Analysts Confirm Deutsche Bank Not Following Credit Suisse as Panic Spreads24 March, 2023 9:50 AM
Deutsche Bank has become a target of market panic, as its shares slid and the cost of insuring against its default spiked. Despite posting 10 consecutive quarters of profit, boasting strong capital and solvency positions, and undergoing a multibillion euro restructure aimed at improving profitability, Deutsche Bank is still facing investor jitters about the stability of Europe's banks. This comes after the emergency rescue of Credit Suisse by UBS and further monetary policy tightening from the US Federal Reserve, triggering contagion concern among investors. Despite the reassurance from German Chancellor Olaf Scholz that there is no basis to speculate about Deutsche Bank's future, analysts are left confused as to why the bank is being targeted.
Deutsche Bank's Concerns Dismissed by Research Firm Autonomous as Not Scary
Research firm Autonomous, a subsidiary of AllianceBernstein, has dismissed concerns about Deutsche Bank's US commercial real estate exposures and substantial derivatives book as "well known" and "just not very scary". They pointed to the bank's "robust capital and liquidity positions" and emphasized that Deutsche is "solidly profitable", with a forecasted return on tangible book value of 7.1% for 2023, rising to 8.5% by 2025. The firm clarified that they have no concerns about Deutsche's viability or asset marks, and that their "Underperform" rating is simply driven by their view that there are more attractive equity stories elsewhere in the sector.
JPMorgan: Three Causes Led to Credit Suisse's Collapse, Including Fresh Focus on Liquidity Risk
According to JPMorgan, Credit Suisse's collapse was caused by a combination of three factors, including governance failures eroding confidence in management, a challenging market backdrop hampering the bank's restructuring plan, and the market's "fresh and intense focus on liquidity risk" following the collapse of SVB. The importance of the environment in which Credit Suisse was trying to overhaul its business model could not be understated, JPMorgan argued, as illustrated by a comparison with Deutsche Bank. The German bank had its own share of headline pressure and governance fumbles, but JPMorgan noted it had a far lower quality franchise to begin with and had relied on its FICC trading franchise for organic capital generation and credit re-rating. Though significantly less leveraged today, Deutsche Bank still commands a relatively elevated cost base.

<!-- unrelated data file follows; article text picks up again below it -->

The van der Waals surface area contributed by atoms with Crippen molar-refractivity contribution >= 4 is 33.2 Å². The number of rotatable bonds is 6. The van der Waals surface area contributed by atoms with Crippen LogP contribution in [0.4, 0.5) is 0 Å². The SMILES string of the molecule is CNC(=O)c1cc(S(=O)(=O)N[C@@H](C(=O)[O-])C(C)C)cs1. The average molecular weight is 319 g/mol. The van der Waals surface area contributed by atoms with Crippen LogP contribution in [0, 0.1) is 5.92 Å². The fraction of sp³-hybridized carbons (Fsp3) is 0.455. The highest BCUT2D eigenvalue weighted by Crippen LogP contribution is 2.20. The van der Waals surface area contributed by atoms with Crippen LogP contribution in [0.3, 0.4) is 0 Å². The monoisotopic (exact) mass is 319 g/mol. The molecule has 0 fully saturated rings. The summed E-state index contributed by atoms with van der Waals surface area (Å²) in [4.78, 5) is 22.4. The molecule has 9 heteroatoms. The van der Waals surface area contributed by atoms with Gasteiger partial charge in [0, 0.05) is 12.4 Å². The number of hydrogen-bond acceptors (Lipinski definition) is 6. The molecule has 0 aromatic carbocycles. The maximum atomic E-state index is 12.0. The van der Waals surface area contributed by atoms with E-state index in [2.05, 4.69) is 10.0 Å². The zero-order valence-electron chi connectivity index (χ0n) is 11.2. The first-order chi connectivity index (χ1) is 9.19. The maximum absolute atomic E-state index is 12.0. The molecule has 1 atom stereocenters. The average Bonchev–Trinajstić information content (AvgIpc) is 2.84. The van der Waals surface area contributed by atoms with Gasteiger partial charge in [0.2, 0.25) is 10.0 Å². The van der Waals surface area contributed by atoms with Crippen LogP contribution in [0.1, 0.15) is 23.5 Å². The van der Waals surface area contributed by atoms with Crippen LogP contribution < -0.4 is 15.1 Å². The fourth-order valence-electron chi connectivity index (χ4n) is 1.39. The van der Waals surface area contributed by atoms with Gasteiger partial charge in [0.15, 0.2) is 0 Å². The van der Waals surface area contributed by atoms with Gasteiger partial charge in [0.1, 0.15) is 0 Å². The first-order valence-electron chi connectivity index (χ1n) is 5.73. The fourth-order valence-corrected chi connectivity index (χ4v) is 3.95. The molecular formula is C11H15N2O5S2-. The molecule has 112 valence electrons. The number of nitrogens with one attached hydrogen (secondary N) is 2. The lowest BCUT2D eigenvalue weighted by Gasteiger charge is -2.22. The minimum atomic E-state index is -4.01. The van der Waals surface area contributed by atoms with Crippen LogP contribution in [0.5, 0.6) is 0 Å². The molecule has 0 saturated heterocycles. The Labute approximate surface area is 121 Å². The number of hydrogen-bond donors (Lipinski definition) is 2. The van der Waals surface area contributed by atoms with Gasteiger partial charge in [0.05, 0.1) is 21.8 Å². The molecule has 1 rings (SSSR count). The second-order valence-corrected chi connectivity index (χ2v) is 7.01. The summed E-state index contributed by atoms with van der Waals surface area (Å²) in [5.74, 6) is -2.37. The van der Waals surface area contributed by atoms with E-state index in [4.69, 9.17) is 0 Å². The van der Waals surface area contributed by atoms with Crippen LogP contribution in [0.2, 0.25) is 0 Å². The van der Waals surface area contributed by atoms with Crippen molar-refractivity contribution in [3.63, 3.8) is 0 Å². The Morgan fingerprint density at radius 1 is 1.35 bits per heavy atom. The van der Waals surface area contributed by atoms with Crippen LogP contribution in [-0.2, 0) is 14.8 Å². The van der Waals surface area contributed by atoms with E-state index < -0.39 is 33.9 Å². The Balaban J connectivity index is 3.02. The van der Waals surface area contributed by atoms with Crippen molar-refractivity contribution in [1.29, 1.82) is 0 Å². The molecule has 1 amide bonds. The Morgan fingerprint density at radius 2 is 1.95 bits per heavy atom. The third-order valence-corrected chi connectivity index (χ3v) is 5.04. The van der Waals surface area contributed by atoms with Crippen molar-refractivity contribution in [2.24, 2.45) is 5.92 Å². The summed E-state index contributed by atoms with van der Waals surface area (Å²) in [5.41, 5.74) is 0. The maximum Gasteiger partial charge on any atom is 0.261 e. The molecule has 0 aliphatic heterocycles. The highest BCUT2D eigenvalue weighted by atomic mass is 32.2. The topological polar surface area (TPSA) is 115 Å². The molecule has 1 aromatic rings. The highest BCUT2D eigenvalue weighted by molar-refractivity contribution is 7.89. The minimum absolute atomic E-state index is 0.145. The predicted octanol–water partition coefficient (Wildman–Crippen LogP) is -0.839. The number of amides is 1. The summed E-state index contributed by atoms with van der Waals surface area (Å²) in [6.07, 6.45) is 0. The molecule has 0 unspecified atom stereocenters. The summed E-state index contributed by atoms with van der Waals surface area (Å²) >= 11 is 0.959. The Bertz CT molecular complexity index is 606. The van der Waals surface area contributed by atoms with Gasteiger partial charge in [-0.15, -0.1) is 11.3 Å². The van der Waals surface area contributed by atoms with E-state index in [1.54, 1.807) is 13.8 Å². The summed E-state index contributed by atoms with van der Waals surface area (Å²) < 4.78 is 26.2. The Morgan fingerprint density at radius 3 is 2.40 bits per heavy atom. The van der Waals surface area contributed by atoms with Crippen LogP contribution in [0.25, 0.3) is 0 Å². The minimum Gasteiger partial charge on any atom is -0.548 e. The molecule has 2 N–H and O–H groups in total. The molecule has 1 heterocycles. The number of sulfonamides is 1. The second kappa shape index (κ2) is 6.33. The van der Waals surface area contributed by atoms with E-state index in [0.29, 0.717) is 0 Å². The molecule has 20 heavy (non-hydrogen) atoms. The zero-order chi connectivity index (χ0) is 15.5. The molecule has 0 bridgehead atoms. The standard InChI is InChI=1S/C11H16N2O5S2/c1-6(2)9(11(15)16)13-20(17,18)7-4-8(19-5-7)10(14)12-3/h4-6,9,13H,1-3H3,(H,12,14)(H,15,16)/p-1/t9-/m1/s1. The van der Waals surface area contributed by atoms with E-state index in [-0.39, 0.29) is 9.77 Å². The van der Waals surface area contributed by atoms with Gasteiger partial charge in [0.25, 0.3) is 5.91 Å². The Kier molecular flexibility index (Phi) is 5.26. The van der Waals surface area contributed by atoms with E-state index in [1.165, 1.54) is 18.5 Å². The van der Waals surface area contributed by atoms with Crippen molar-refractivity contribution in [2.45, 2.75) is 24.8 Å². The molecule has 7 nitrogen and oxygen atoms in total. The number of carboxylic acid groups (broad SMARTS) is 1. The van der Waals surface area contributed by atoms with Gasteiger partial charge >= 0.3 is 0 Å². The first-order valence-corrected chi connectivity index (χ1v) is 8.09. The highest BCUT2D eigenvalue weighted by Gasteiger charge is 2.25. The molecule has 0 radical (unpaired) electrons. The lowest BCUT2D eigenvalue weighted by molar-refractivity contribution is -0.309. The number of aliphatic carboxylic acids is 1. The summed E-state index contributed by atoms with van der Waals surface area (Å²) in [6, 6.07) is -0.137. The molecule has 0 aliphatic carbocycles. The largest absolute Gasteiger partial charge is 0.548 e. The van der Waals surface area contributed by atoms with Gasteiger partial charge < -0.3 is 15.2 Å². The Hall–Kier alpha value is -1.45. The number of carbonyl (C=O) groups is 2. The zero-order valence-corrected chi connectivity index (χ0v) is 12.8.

In comparison to Deutsche Bank, Credit Suisse still had a high-quality Asset and Wealth Management franchise, as well as a profitable Swiss Bank, despite the struggles of running a cost and capital-intensive investment bank, according to JPMorgan strategists. However, recent events have proven that such institutions rely entirely on trust, and Credit Suisse's governance failures led to investor outflows in the Wealth Management division, resulting in deepening P&L losses. Credit Suisse was already facing scrutiny over its liquidity position and had suffered massive outflows in Q4 2022 before the collapse of Silicon Valley Bank.
In light of Credit Suisse's collapse and unprecedented depositor outflows, JPMorgan noted that it was unclear whether the outflows were driven by a fear of those outflows and a "lack of conviction in management's assurances," or if the Swiss bank had amassed them themselves following SVB's failure. The note highlighted that recent events have shown that regulators will always go to great lengths to protect depositors, underscoring the importance of confidence for investors and issuers alike. The lesson for them is that transparency in otherwise opaque liquidity measures is crucial, as well as deriving confidence from the market backdrop or management's ability to provide transparency.